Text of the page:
In the wake of the tragic attacks in Paris, we held an impromptu vigil of prayer in Corpus’ Chapel this morning – few stayed for
the full two hours, but a variety of people came and went, seeking to do something, anything, in the face of such an appalling example of human sin. One student, who sat himself down very close to me, muttered a simple prayer that took me completely by surprise, Lord, how do you expect me to believe now?
In the heart of this prayer is a contradiction, he addressed God as ‘Lord’, he confessed his existence and his sovereignty. But to believe takes on a more powerful meaning in this prayer, what he truly asked was, ‘Lord, how can I trust you? How can I know you’re who you say you are?’ In the closeness of our shared stall, in the intimacy of a shared silence, it felt like he was speaking to me. When he saw I’d heard, he looked across me, almost as if to ask how can you still believe?
For me, the influence of St. Augustine, a great friend to have (so to speak), has helped me understand this more than anyone. For Augustine, faith is not an experience of the constant and uninterrupted sense of God’s presence but is rather an experience of holy desire:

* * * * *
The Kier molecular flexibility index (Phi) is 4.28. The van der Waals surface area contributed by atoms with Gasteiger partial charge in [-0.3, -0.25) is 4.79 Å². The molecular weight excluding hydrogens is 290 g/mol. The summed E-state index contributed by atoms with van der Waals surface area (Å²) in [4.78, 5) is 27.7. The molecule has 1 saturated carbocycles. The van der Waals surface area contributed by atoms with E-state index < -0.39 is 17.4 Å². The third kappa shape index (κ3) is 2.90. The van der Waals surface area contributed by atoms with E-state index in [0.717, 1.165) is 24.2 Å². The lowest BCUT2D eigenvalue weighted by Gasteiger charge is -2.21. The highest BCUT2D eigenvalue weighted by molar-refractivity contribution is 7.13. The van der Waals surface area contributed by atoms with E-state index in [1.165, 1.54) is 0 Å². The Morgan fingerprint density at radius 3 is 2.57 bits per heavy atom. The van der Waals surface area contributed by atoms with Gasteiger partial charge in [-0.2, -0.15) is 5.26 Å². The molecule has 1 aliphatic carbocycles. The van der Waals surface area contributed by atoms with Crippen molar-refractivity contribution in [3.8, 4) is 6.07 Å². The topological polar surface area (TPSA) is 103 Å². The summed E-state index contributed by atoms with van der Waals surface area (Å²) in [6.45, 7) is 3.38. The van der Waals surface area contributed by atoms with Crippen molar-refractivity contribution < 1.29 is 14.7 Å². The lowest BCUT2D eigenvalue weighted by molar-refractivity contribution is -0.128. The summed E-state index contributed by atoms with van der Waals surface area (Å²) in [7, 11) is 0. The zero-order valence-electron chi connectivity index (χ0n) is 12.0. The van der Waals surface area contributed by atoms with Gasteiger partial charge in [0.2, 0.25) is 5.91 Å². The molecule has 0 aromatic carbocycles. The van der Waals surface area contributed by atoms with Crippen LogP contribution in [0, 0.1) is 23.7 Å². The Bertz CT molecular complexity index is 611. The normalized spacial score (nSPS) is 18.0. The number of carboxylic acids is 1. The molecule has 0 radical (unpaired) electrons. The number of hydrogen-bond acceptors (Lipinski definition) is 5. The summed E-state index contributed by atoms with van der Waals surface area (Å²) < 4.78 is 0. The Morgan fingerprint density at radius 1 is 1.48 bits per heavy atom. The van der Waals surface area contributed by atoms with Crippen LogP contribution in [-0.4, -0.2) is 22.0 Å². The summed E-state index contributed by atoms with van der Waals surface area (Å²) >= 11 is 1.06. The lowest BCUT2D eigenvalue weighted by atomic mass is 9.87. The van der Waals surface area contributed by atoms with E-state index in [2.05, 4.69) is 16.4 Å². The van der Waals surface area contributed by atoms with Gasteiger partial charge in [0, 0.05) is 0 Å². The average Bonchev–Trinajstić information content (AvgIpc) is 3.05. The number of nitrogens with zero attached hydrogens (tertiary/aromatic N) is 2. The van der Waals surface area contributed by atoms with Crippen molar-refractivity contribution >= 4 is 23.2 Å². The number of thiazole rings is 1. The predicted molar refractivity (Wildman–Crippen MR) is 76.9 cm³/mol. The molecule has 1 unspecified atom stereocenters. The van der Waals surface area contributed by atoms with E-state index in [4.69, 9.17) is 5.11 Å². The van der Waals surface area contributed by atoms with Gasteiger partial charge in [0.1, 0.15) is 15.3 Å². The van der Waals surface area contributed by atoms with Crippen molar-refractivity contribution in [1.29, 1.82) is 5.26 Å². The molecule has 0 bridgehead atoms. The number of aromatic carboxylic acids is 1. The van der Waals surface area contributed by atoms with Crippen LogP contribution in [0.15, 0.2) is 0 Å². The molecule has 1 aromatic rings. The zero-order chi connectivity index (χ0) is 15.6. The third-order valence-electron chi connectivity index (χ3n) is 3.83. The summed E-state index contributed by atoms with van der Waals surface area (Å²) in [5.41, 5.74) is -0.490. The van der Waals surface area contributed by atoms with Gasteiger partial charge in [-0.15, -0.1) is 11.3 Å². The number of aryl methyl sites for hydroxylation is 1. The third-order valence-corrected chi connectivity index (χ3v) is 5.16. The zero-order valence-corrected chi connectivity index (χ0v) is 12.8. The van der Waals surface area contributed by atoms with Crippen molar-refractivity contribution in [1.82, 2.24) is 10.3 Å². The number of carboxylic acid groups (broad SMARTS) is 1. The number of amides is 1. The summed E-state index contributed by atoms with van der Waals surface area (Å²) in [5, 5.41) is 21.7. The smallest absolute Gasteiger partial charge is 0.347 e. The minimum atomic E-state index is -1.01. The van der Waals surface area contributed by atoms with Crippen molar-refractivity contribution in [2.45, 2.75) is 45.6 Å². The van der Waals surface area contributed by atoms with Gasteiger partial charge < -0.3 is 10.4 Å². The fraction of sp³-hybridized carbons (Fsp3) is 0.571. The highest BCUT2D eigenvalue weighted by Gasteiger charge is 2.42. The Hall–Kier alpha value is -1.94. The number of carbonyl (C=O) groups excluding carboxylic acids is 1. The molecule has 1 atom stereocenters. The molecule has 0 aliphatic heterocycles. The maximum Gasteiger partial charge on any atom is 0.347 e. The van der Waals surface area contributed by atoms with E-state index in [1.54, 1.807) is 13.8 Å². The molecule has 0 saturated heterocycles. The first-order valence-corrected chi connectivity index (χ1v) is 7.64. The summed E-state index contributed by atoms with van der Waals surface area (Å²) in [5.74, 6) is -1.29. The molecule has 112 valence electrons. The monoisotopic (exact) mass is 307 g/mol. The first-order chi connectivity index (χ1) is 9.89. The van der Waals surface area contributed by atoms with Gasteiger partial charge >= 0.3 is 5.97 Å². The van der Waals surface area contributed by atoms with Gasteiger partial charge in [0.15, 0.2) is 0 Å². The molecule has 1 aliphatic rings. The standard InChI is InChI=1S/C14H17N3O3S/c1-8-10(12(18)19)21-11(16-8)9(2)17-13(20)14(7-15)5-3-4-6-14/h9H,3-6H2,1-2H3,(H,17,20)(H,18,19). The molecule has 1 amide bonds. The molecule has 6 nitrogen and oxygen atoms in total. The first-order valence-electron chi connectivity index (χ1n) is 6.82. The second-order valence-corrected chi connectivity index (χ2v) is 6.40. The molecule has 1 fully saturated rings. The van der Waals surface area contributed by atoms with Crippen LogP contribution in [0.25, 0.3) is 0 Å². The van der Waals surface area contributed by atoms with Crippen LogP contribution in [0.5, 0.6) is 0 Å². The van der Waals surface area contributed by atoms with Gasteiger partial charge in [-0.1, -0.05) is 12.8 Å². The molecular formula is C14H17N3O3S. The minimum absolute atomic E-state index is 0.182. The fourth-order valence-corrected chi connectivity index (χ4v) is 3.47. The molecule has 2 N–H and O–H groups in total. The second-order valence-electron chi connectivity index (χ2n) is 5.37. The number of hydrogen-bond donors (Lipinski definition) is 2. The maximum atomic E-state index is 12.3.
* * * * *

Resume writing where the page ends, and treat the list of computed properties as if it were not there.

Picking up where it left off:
“The entire life of a good Christian is in fact an exercise of holy desire. You do not yet see what you long for, but the very act of desiring prepares you, so that when he comes you may see and be utterly satisfied.” – On 1 John
I don’t have a direct connection to the mind of God, I don’t come close to understanding him and there are certainly times when I feel baffled and lost in my faith. Yet, there have been moments where God has revealed his presence to me, when he has interrupted the order of things to reveal something of his majesty and in this we have a sure ground for hope. We have been welcomed, known and anointed by God and, in his revealing himself, God plants desire in our hearts and we follow in the footsteps of the one who one day, we pray, we will see face to face. As long as we live, our desire for God cannot be fully satisfied, for that will come with the beatific vision when the dross and sin of our lives is burned away, for now, God reveals glimpses of himself to us and, in doing so, more kindles our desire than satiates it. Our desire is our preparation, our heartfelt longing to know and taste and see the Lord is what prepares us for his revelation – if we fail to focus our desire on God, we risk missing him altogether. Yet, thankfully, although the ruin of our fallen nature fills our head with all sorts of other desires, for money and power and attention, God never stops reaching out to us and rekindling our true desire by the working of his life-giving Spirit. In Augustine’s words again: